Linked by Thom Holwerda on Fri 30th Oct 2009 22:42 UTC
Mozilla & Gecko clones Mozilla has released the first beta release of Firefox 3.6, which comes with some nice Windows 7 integration features. More specifically, the Firefox 3.6 beta integrates with the new taskbar in Windows 7.
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RE[2]: Comment by tobyv
by Soulbender on Sat 31st Oct 2009 08:50 UTC in reply to "RE: Comment by tobyv"
Soulbender
Member since:
2005-08-18

1) Is this integration being fed back into the relevant products code base?


It's open source. If upstream want it they can just get it.

2) What about KDE, XFCE etc?

I guess they'll have to get cracking on it on their own if they want it.

Reply Parent Score: 2

RE[3]: Comment by tobyv
by shotsman on Sat 31st Oct 2009 12:40 in reply to "RE[2]: Comment by tobyv"
shotsman Member since:
2005-07-22

There is a whole world of difference between making the sources (& thus the changes made) available than actually and pro-actively submitting the changes into the core project.
It is the latter I'm interested in.

If they are doing it then great, fine, fantastic. It is however all to easy to skip this bit.

Reply Parent Score: 2

RE[3]: Comment by tobyv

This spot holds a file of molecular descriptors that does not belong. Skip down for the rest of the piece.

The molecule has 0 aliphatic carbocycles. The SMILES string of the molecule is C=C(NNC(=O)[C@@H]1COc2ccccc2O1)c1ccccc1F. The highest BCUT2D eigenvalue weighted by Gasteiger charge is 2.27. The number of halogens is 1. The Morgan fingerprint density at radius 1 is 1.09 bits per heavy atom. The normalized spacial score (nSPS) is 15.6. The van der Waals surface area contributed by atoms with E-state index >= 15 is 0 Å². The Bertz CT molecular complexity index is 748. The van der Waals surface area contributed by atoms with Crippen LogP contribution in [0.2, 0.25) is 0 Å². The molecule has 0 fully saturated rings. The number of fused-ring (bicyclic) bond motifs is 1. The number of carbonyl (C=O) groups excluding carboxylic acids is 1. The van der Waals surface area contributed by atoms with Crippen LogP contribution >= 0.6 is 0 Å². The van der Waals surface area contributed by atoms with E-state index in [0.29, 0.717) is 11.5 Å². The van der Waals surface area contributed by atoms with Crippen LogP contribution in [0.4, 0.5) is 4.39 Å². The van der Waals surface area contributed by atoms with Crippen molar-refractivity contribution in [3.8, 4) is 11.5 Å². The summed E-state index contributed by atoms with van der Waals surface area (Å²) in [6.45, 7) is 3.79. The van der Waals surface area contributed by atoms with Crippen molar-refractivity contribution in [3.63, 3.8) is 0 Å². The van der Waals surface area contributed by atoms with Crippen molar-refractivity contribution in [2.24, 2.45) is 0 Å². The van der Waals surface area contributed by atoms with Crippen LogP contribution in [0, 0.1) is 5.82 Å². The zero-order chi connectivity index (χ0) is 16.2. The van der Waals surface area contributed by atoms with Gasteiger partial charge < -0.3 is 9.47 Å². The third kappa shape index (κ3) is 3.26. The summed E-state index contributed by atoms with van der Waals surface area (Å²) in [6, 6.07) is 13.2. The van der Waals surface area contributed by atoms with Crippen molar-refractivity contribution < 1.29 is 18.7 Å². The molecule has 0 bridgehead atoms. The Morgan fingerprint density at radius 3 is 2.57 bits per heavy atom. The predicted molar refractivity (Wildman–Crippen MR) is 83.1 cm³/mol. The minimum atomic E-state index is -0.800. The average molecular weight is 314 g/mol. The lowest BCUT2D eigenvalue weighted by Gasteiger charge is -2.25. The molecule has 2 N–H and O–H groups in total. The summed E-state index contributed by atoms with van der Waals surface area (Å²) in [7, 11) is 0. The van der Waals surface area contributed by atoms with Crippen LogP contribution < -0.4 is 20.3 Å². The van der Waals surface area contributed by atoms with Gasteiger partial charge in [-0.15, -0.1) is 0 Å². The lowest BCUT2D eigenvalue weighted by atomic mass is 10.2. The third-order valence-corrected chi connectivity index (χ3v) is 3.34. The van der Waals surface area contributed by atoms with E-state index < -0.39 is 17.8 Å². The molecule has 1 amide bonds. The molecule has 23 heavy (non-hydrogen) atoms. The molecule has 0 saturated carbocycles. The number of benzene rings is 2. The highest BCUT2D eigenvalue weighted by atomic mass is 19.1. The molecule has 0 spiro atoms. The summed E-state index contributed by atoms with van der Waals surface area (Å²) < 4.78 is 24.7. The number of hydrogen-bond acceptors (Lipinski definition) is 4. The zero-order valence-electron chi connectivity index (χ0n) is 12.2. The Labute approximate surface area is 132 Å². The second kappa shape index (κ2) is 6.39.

by CrLf on Sat 31st Oct 2009 12:53 in reply to "RE[2]: Comment by tobyv"
CrLf Member since:
2006-01-03

It's open source. If upstream want it they can just get it.


What? It's not upstream that has to go around finding stuff to integrate. It's the ones who create new stuff that have to offer them to upstream projects. This is what it means to be a good citizen in the open source community.

Upstream projects are just the reference code base, they are not people. The people are whoever contributes.

Reply Parent Score: 4

RE[4]: Comment by tobyv
by ple_mono on Sat 31st Oct 2009 16:48 in reply to "RE[3]: Comment by tobyv"
ple_mono Member since:
2005-07-26

What? It's not upstream that has to go around finding stuff to integrate. It's the ones who create new stuff that have to offer them to upstream projects. This is what it means to be a good citizen in the open source community.

Upstream projects are just the reference code base, they are not people. The people are whoever contributes.


Please, if someone doesn't share your exact definition of freedom, that does not automatically mean they are not good citizens. It's a simple as that.

One could also say it's much more complicated than that. Do you demand from a child that he/she gives back to society the instant they are given something? Does it matter *how and what* that individual gives back eventually? Who will decide what the "giving back" is ultimately worth?

The "open source community" does not have a strict definition for what it means to be a good citizen. You may, however, and i can certainly respect that. Just don't make it sound like you represent the whole "open source community".

Edited 2009-10-31 16:49 UTC

Reply Parent Score: 2